worksite-health-clinics-growingSome of the nation’s major corporations that have opened or are opening onsite health clinics include Apple, Amazon and Utz Quality Foods.

Worksite clinics focused on occupational health are still slightly more prevalent (38%), but not growing as fast as those offering general medical services. While just 16% of organizations with 500-4,999 employees currently provide a general medical clinic, another 8% say they will add one by 2019 .

“More and more employers are finding measurable value in providing high quality healthcare and patient experience via worksite clinics,” said David Keyt, Worksite Clinics Consulting Group Leader, Mercer.

“Given the high rates of employee satisfaction and utilization, I think we will continue to see growth in offerings of clinics and expansion of the health services that clinics provide.”

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NOTE: The details in this blog are provided for informational purposes only. All answers are general in nature and do not constitute legal advice. If legal advice or other expert assistance is required, the services of a competent professional should be sought. The author specifically disclaims any and all liability arising directly or indirectly from the reliance on or use of this blog.
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CMS Expands Flexibility in ACA Waivers

The Centers for Medicare & Medicaid Services (CMS) and the Department of the Treasury today issued new guidance so states can move their insurance markets away from the one-size-fits-all rules and regulations imposed by the Affordable Care Act (ACA) and increase choice and competition within their insurance markets.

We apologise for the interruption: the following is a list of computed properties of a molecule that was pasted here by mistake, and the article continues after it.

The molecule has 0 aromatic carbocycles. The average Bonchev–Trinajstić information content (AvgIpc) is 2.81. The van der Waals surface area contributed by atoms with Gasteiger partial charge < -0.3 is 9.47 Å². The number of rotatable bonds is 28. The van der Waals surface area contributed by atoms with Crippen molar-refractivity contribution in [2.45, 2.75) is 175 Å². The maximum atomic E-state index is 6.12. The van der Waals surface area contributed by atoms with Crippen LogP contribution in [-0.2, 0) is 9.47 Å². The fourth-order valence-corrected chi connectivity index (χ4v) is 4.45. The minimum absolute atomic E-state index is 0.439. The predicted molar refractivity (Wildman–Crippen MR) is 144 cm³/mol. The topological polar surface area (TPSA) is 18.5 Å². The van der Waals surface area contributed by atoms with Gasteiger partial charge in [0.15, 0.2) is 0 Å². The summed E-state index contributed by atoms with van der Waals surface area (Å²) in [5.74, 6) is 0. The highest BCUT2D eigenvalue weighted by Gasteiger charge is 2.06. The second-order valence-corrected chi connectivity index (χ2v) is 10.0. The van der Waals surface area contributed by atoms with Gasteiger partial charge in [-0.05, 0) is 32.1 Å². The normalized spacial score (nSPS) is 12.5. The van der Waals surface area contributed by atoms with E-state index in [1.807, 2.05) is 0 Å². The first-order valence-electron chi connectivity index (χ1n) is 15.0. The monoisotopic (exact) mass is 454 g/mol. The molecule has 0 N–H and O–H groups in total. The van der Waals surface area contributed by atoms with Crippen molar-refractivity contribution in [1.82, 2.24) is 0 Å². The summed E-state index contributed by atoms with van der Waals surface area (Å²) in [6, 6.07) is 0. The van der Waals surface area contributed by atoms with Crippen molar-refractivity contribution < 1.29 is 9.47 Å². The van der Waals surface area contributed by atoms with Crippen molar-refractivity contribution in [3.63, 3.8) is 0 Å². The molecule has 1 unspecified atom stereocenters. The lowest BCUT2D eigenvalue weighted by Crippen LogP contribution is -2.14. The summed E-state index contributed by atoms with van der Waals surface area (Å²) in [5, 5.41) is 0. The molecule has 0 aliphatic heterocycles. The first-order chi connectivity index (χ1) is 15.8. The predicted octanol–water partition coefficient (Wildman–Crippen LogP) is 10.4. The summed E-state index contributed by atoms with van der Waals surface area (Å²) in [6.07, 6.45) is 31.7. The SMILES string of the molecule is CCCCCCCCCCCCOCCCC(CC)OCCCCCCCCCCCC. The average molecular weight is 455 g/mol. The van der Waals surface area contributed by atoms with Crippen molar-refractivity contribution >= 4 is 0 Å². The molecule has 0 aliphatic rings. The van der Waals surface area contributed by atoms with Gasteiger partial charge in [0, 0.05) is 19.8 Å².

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ACA Open Enrollment begins Nov. 1

The new guidance grants states more flexibility to design alternatives to the ACA and to give Americans more options to get health coverage that better meets their needs. Under this new policy, states will be able to pursue waivers to improve their insurance markets, increase affordable coverage options for their residents, and ensure that people with pre-existing conditions are protected.

These waivers are called State Relief and Empowerment Waivers to reflect this new direction and opportunity.

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NOTE: The details in this blog are provided for informational purposes only. All answers are general in nature and do not constitute legal advice. If legal advice or other expert assistance is required, the services of a competent professional should be sought. The author specifically disclaims any and all liability arising directly or indirectly from the reliance on or use of this blog.
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DOL Launches New Online Compliance Resources

The Department of Labor (DOL) today announced the launch of the New and Small Business Assistance and the Compliance Assistance Toolkits webpages. These new online tools assist American small businesses and workers with simple, straightforward resources that provide critical Wage and Hour Division (WHD) information, as well as links to other resources, according to the announcement of the launch.

dol-launches-compliance-tools-onlineThe webpages were established in response to feedback received from new and small business stakeholders voicing their need for a centralized location to secure the tools and information they need to comply with federal labor laws. These new webpages provide the most relevant publications and answer the questions most frequently asked by new and small business owners. These tools, in conjunction with worker.gov and employer.gov, ensure greater understanding of federal requirements and provide tools to help employers find resources offered by other regulatory agencies.